Raise Self-Worth In 14 Ways (And Get Past The Hurt.)
I understand the hardship of low self-worth.
And I know first hand the many hardships connected with it.
What I also know is that people stay stuck. Or, they move forward.
If your self-worth is poor, you can work on it. After all, says Mark Tyrell, “low self esteem is a false perception of oneself.”
Conversely, says Keith Hillman, “Good self-esteem comes from seeing yourself in a strong and positive way.”
You are entitled to a positive perception of yourself. But it requires effort, and a will to change, every single day.
Why Would Your Self-Worth Be Low?
Only you can answer this question. But it can be teased out through your own self-reflection, or, by receiving professional guidance.
The most common reasons for low self-esteem include:
- Poor support systems at home, school or work.
- Traumatic event(s.)
- Rejection by family members, peers, friends, society.
- Not reaching standards expected by society.
- Ongoing medical or mental health challenges.
- Distorted beliefs.
Distorted Beliefs Alone Keep You Stuck
They include self-concepts such as the following.
- I am powerless; life circumstances rule me.
- It’s everyone else’s fault.
- Life is hard, not fair.
- I’m a failure.
- I’m not important.
- I have to look and act in a certain way.
- I have to be something I’m not.
- I’m not respected.
- I never get what I want.
Life circumstances beyond your control may have impinged heavily upon your sense of self worth. And that’s not fair.
It’s also not your life sentence.
14 Ways To Raise Yourself Up
Remember that self-worth is flexible. It’s something you can always bend and shape into something better. (As long as you are willing to make the effort.)
Stop Undermining Your Positive Accomplishments. Henrik Edberg recommends a “2 Minute Self-Appreciation Break.” List 3-5 things you do each day that you feel good about, and, keep a record of your ongoing general accomplishments. Refer to these lists regularly.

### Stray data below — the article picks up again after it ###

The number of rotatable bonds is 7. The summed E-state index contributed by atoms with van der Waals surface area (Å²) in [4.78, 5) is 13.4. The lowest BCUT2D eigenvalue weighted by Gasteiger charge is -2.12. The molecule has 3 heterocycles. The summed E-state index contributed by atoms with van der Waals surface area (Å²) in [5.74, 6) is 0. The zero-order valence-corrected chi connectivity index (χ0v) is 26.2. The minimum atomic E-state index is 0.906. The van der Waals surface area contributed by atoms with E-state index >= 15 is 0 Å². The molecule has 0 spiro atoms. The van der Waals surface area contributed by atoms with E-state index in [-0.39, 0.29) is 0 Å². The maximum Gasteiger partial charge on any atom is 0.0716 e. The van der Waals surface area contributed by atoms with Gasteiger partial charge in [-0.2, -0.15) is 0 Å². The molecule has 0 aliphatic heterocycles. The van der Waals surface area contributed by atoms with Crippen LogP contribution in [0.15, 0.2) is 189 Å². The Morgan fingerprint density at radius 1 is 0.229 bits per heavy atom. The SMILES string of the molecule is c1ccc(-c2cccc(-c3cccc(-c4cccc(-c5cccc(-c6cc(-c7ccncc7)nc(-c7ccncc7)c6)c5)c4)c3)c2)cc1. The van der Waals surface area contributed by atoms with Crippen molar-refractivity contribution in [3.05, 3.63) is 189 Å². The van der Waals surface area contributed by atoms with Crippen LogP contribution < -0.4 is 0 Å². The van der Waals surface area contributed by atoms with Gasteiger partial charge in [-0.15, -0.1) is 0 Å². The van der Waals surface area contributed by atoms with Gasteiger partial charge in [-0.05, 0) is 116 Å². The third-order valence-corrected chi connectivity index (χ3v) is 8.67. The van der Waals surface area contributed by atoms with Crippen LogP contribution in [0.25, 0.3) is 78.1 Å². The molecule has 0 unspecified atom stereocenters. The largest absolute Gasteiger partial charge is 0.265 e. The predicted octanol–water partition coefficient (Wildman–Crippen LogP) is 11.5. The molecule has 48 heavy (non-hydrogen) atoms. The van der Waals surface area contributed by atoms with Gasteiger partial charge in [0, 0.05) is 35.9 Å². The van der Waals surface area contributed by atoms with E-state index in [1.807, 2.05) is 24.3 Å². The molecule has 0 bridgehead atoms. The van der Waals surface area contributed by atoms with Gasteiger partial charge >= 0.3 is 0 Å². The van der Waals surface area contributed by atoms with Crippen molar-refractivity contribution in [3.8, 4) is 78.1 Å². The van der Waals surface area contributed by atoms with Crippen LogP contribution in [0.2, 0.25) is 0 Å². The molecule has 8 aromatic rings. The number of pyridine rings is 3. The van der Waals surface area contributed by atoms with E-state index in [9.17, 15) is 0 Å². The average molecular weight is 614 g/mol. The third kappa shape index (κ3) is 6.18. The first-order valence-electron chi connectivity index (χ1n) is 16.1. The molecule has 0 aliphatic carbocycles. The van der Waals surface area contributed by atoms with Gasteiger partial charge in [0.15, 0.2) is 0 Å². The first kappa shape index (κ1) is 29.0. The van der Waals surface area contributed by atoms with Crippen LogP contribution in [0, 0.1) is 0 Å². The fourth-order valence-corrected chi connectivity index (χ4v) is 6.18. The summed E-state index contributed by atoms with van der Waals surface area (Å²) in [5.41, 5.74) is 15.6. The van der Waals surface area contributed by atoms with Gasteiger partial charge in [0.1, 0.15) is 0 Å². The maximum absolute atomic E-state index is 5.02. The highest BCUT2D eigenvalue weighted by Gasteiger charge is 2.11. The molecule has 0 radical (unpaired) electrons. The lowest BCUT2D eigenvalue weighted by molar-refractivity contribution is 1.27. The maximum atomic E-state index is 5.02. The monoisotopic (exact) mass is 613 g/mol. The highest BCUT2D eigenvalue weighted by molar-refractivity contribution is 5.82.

Get Therapy. Cognitive Behavioural Therapy (and other like therapies) offer invaluable tools that can reframe one’s self-concept.
Being Envious Of Others. An exercise in self-loathing that must be acknowledged and addressed. Insights, here.
Perfectionism. Human beings make mistakes. Perfectionism is contrary to reality. More, here.
Self-Pity. “People who wallow in self-pity want validation for their feelings, justification for their tears and sorrows…” says Ashley Fern. But. Reacting via (‘poor me’) instead of acting (getting help) will get you nowhere.
How You Talk to Yourself. When you say nasty things to yourself, be aware. Snap an elastic band – hard – and stop the negative talk. Similarly, when you’re feeling good, say, “I’m feeling happy right now!” Reminders that positive moments happen, too, are important.
Bad Influences. Yes, those Facebook profiles. They place a seemingly fabulous (but false) spin on other people’s lives. Don’t be a masochist. Stay away from any sources of influence that depress your spirit.
Relationships. Associate with people who honour your strengths.
Uplift Yourself. Post uplifting reminders, inspirational quotes, humorous memes in places where you can see them regularly.
Pursue Your Talents. Your passions and skills confirm the truth: you’re worthy, valuable, one of a kind.
Failure. Change your attitude about it. In order to know what success is, failure must at times occur.
The Blame Game. “It’s everyone else’s fault.” This is a transparent gauge of low self-worth. When you’re about to blame someone for the direction that your life is taking, say this to yourself instead: “What can I DO about this?”
Now Get Working
Forgive yourself for having low self-worth. Life happened, something or someone hurt you badly, you are coping with pain, betrayal, loss. Your feelings belong to you, only you, and are legitimate.
They just need not rule your self-worth.
You are entitled to raise what was lowered.
Boosting self-esteem is essential for overall wellness. Watch what happens when you make it your highest priority for the rest of your life. Is there any goal more important?
Recommended Further Reading
Mark Tyrell “How to Boost Self-Esteem”
Ashley Fern, “Why Do People Enjoy Receiving Pity?”
Ben Martin, Psy.D., “Indepth: Cognitive Behaviourial Therapy.”